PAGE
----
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Cool-Season Vegetables for Fall Gardens

October 01, 1988|BILL SIDNAM | Si dnam is an avid gardener and writer, who resides in Orange County.

In most other regions of the country, when they speak of an autumn vegetable garden, it is not planted in the fall, it is planted in midsummer, and hopefully some of the vegetables can be harvested in early autumn before the first major fall frost destroys them.

Not so in the Southland. An autumn vegetable garden is planted in very late summer or early fall; the vegetables grow through the autumn and reach harvest stage in late autumn or early winter. And there is no need to be concerned about a killing frost.

Pleasant Gardening Experience

We live in one of the few regions of the world where vegetable gardening is possible year-round, and if you've never grown an autumn vegetable garden, you've missed one of the most pleasant of gardening experiences.

In our area, an autumn garden means growing the cool-season vegetables that thrive in our warm fall days and cool, crisp evenings. It is my favorite gardening time of the year. The autumn days are warm, yet comfortable. The weeds grow slower, and there are fewer of them. Watering still is necessary, of course, but not as often as spring or summer. Insects slow down their activities and many disappear and don't return until spring.

Get your garden in as soon as possible; as the days grow shorter, the growing time until harvest increases greatly.

What are the cool-season vegetables to include in your autumn garden? Choose from the following: beets, broccoli, Brussels sprouts, cabbage (including Chinese cabbage), carrots, cauliflower, celery, chad, collards, cress, endive, escarole, garlic, kale, kohlrabi, leeks, lettuce, mustard greens, onions, parsley, parsnips, peas (including edible-podded and sugar-snap peas), potatoes (if you can locate seed potatoes this time of year), rutabagas, radishes, salsify, shallots, spinach and turnips.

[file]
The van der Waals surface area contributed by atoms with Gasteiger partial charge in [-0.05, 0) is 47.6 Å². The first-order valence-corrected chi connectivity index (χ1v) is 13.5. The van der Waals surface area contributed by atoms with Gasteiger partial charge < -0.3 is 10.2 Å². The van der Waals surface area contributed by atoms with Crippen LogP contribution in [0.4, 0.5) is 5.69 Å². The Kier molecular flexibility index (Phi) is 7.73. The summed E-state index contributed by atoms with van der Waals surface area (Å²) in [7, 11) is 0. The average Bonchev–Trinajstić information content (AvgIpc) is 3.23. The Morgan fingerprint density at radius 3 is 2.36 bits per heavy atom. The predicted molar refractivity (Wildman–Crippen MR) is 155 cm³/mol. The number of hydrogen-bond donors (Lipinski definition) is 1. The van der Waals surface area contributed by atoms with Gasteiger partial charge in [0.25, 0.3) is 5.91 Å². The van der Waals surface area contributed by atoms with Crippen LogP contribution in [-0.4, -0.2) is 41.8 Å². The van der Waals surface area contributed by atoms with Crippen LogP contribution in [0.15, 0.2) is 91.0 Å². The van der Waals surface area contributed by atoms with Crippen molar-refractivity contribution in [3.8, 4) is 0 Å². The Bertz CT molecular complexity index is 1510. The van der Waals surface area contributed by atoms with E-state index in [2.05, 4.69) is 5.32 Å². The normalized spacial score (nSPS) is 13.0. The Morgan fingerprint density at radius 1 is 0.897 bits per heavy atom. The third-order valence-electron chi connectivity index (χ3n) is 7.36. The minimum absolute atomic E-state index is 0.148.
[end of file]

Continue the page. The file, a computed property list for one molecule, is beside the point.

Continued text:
Most of the above will have to be planted from seeds, but some, like broccoli, Brussels sprouts, cabbage, cauliflower and celery, are available as transplants at most local nurseries. You will save about six weeks of growing time by utilizing transplants.

As the sun is not as intense in the autumn, it is necessary to locate your garden where it will receive a lengthy period of sunlight each day.

Spade and work your soil and enrich it with organic materials such as compost and peat moss and add a balanced vegetable fertilizer to it. Water your garden area and let the soil settle for a couple of days; then sow your seeds while the soil is still moist.

Generally speaking, until our rainy season begins in late November, you should irrigate your garden weekly; more often during hot spells or if you are gardening in containers.

For many of these cool-season vegetables, the harvest period will begin in mid-November. Some, like radishes and leaf lettuce, will be earlier; others, like Brussels sprouts, will be later.

If you are new to vegetable gardening, when planning the size of your garden, my advice would be to think big but start small. Start with a small plot and see how you like it. Vegetable gardening can easily overwhelm the novice, as proper garden maintenance makes large demands on one's time.

A common mistake of many beginning gardeners is planting cool-season vegetables during warm weather and warm-season crops during cool periods. For instance, peas are a cool-season crop and if planted in our warm season they do very poorly. Beans are a warm-season crop and will fail when planted during the cool season. If you match the crop to the season, gardening can be a year-round pleasure in the Southland.

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